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Discussion Starter #1
To settle this issue once and for all...EXACTLY what are the differences between the two? As a daily driver/weekend canyon carver is the ride/turn in obviously different? I'm looking at the "Corsa thread" and being ready for a spring tire change need to know. For me, my riding is 70% commuting 30% fun time @ an intermediate level except when I ride over my head...At least one track/school day is planned for the summer...


TIA


J
 

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fumbducker said:
To settle this issue once and for all...EXACTLY what are the differences between the two? As a daily driver/weekend canyon carver is the ride/turn in obviously different? I'm looking at the "Corsa thread" and being ready for a spring tire change need to know. For me, my riding is 70% commuting 30% fun time @ an intermediate level except when I ride over my head...At least one track/school day is planned for the summer...


TIA


J
When I changed over to a 180 (Dunlop 208GP) I noticed the quicker turn in straight away.

I cant think of any reason to not run a 180 regardless of what kind of riding you do.
 

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My mate also noticed he was using more of the edge of his front tyre after the 180 change
 

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Discussion Starter #4
aussie_929 said:
When I changed over to a 180 (Dunlop 208GP) I noticed the quicker turn in straight away.

I cant think of any reason to not run a 180 regardless of what kind of riding you do.

Thanks for the input...


J
 

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Discussion Starter #5
ratter1 said:
My mate also noticed he was using more of the edge of his front tyre after the 180 change
Your mate your shmate...go celebrate your (early) new years...


J
 

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fumbducker said:
To settle this issue once and for all...EXACTLY what are the differences between the two? As a daily driver/weekend canyon carver is the ride/turn in obviously different? I'm looking at the "Corsa thread" and being ready for a spring tire change need to know. For me, my riding is 70% commuting 30% fun time @ an intermediate level except when I ride over my head...At least one track/school day is planned for the summer...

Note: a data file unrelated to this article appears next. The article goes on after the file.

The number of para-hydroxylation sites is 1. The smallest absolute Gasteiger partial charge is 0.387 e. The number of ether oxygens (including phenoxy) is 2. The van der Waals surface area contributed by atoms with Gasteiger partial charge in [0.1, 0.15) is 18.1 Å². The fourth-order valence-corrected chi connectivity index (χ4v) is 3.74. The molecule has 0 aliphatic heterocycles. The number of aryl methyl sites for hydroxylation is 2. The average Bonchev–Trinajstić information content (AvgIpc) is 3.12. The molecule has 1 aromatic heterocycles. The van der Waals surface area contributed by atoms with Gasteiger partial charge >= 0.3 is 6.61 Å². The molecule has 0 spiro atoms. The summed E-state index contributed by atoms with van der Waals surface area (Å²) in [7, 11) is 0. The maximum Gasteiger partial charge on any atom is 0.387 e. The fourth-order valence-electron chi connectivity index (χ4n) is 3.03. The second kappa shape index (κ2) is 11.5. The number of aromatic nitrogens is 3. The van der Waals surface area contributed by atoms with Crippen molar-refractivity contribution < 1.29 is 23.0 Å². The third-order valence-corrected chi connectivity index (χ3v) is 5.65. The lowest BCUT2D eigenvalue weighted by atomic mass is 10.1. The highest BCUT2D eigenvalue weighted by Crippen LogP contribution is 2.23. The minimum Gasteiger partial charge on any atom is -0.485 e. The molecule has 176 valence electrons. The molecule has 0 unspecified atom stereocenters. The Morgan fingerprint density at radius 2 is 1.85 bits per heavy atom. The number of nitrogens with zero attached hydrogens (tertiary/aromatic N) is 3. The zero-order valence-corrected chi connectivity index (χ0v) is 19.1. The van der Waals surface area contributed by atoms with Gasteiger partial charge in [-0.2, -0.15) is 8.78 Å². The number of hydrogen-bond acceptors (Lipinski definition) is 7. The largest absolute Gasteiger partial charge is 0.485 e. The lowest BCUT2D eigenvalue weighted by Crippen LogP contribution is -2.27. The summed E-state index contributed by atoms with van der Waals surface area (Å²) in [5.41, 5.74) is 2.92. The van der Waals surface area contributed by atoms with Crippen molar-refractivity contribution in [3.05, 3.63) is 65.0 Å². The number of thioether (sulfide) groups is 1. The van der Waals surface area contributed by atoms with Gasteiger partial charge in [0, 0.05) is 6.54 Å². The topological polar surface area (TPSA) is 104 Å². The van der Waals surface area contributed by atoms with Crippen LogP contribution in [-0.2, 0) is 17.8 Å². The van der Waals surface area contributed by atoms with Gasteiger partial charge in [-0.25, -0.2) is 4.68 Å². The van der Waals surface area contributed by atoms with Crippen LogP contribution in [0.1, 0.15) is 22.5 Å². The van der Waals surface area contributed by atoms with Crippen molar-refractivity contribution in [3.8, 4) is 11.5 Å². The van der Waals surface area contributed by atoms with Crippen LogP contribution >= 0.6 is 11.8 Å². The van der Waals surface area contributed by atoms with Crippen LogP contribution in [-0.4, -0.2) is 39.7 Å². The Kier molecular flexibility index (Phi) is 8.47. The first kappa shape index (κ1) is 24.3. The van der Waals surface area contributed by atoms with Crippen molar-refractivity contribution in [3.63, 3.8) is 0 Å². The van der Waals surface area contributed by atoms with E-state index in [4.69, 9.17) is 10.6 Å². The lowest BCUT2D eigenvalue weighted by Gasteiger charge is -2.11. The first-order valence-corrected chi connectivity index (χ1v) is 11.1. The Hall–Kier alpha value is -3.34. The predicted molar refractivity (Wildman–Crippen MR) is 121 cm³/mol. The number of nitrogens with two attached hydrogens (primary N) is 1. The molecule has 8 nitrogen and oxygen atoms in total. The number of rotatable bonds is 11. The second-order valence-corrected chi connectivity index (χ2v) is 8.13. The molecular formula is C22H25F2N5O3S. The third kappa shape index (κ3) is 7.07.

TIA


J
:deadhors: Did you try a search? It has been discussed. If memory serves the 180 is cheaper and does provide quicker turn in. The 190 looks better, if that matters to you, and provides a larger footprint whiled leaned over. I think the general consensus was 190 for street and 180 for track. Keep in mind aspect ratio will make a difference also and some should be taken into account.
 

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If you want a point to debate, some have argued that the 180 has as much or more contact patch at full lean due to the steeper profile. Of course, we are putting it on a rim that is a half inch wider than it is designed for, so that compensates for the steeper profile and forces it into a shape more like a 190. Not saying that it is a problem to put a 180 on a six inch rim, just that it is not the exact size of rim the tire is designed for.

Either way, just try it for yourself. You can always switch back after you wear it out. You could probably find as much difference in profile just going to a different brand of tire as there is between 180 vs 190 of the same brand.
 

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The differences between them (assuming you are talking about a 180/55 vs a 190/50) is profile (also weight, price, and contact patch). The 190 has a little more of the "flat" profile while the 180 is a bit more rounded.

Try the best of both worlds and get a 190/55 :). There is a limited amount of tires with this size available, but it gives you a larger contact patch and a more rounded profile that gives you a quicker turn in. :thumb:
 

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Don't some of the 180's also tend to rub a little on the front of the swingarm at high speed due to expansion, or am I thinking of something else?
 

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I think some of the 180's were rubbing on some of the huggers that members fitted to the 929s, but they probably had the 45 sprocket on the back and that would bring the tyre further forward :idunno:
 

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nd4spd,

A 180/55 is definitely closer to swingarm at largest dia (middle of tread) than 190/50. I checked for this. I would definitely not run one with hugger that runs down between swing arm and tire in this area (NWS etc...) with a 180/55. With Pirelli SC 180/55 on my bike I had about 8mm clearance. You figure a hugger that runs between tire and swingarm would use about 5mm of that leaving 3mm. That is standing still, not accounting for any growth in dia that may occur at speed. Not a whole lot. I have stock gearing and of course how close your tire is depends on your chain tensioner adjustments too.
 
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